Zhou Long and I also produced a series of programs for Shanghai Dong Fang Radio to introduce 20th-century music. We had one and a half hours in three half-hour segments devoted to the music of Prof. Chou. I compiled all of the materials about his music, wrote the texts for the programs, and discussed his creations in various periods and styles: The first was about the early works of the late ‘40s and ‘50s, like Landscapes (1949) and And the Fallen Petals (1954), which are important orchestral pieces that have been played by many of the major orchestras. Then in the second program came the more abstract style of writing heard in Cursive (1963) and even more so in a very complex score like Yun (1969), which is extremely sophisticated. The third program was devoted to his later works. These three radio programs were widely heard in China and musicians continue to talk about them.

These experiences opened up my view and helped me to break boundaries and find my own voice – as, for example, writing in the style of Chinese musical storytelling, and the reciting tunes in Beijing Opera. I consider this my turning point in terms of new compositional language, concept, and technique. In the technical aspects of composition, Prof. Chou was very precise. He would look at any score carefully first, and he would recommend improvements; then, if I would come back the next week, he would look at it again, then circle a note and say: “Look at that note! You did not fix it. Can you tell me a reason?”

Chen Yi with Chou Wen-chung at the piano.

Chen Yi with Chou Wen-chung at the piano.

Prof. Chou was very precise. He would look at any score carefully first, and he would recommend improvements; then, if I would come back the next week, he would look at it again, then circle a note and say: “Look at that note! You did not fix it. Can you tell me a reason?”

He also showed us paintings and calligraphy, and he would tell us how he thought of these as counterpoint. He would look at brush strokes on the page and he would see the space between the inner and outer edges of the stroke and the way that it changed as a sort of counterpoint. My pipa solo piece The Points uses an idea like this. In calligraphy, every stroke begins with a point. After you set down the first dot, you turn the brush to make the different strokes that you want; so, the point, the beginning of each stroke, is very important in drawing Chinese calligraphy. Prof. Chou asked me and inspired me to write this piece, which was premiered at the New Music Consort’s season concert devoted to Chinese composers’ music, as part of the NEWworksOCTOBER concert series at Columbia University in 1991, and it won me a reputation because it has been widely performed. In China, it has been the subject of a thesis and it is now a required piece for musicians who study pipa performance at the conservatory as well as in many competitions.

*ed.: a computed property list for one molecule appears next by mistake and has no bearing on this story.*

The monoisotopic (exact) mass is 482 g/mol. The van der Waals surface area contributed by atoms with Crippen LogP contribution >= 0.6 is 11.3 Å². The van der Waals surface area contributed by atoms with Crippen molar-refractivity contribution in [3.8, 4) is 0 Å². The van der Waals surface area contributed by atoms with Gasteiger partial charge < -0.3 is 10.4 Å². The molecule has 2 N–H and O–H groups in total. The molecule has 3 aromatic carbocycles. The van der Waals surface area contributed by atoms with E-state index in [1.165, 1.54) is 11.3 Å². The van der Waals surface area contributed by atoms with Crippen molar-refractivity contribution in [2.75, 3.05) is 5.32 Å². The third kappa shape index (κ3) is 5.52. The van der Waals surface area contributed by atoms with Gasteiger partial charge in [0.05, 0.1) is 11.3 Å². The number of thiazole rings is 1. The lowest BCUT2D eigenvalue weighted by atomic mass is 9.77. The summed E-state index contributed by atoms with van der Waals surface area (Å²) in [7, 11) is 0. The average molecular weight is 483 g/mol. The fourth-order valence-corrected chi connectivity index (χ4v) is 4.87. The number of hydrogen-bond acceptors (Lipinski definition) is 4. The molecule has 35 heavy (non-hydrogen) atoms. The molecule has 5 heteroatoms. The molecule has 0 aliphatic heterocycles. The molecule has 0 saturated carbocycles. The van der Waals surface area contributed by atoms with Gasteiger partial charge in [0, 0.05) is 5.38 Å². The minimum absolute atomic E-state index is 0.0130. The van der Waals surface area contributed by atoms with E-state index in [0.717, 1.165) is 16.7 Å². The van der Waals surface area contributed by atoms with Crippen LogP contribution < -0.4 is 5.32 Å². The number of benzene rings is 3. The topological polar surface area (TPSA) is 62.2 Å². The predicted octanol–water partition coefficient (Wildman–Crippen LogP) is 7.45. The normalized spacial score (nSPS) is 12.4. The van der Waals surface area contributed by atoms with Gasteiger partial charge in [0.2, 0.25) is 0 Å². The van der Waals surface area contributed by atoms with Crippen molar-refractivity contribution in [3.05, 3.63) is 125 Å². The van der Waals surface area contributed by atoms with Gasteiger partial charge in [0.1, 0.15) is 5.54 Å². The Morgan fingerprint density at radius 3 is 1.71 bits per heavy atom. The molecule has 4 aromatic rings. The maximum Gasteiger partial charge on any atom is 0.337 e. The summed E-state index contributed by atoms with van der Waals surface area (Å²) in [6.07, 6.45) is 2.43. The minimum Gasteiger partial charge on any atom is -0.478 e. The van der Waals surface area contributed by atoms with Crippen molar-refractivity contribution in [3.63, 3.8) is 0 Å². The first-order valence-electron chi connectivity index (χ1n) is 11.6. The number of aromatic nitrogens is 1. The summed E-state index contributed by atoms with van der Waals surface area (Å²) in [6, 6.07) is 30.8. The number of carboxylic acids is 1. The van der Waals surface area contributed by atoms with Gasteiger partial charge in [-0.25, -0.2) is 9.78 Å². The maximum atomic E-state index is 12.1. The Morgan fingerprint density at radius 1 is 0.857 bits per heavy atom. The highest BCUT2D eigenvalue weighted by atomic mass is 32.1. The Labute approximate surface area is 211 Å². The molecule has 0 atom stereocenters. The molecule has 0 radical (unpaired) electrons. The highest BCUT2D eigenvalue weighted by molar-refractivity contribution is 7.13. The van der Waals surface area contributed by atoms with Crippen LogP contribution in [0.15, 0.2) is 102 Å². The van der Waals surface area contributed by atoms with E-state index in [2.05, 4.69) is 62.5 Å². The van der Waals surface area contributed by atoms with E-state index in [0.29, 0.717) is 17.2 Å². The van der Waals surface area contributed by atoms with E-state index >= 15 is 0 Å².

When I was a DMA student at Columbia, Prof. Chou recommended me to become a part of an ISCM film production called Sound and Silence (which was co-produced by Polish National Television and French Adamov Films) and this series introduced my new chamber works to international audiences through European TV networks in 1989. This is a ten-film series dedicated to contemporary music, featuring 20 composers from 19 countries (including 2 from China: I was the one from the Mainland, and the other one was from Hong Kong). Each composer had a half-hour program with his/her music performed, with the composer as one of the performers; there was also an interview by the host, Polish composer Zygmunt Krauze, then the president of ISCM. I played the violin in my own sextet, Near Distance, and sang in my own trio, As in a Dream for soprano, violin and cello. My Woodwind Quintet was also presented in the program. The other half-hour segment along with my program in the hour was Luciano Berio representing Italy. I played two movements in his violin duet collections. Before I left for Poland, Prof. Chou’s wife, Yi-An gave me a lot of clothes – many dresses! “This one could be suitable… That one… Here, try this one…” She took me into her walk-in closet, and looked through all dresses in shelves up to the celling… You could see the dress in the film.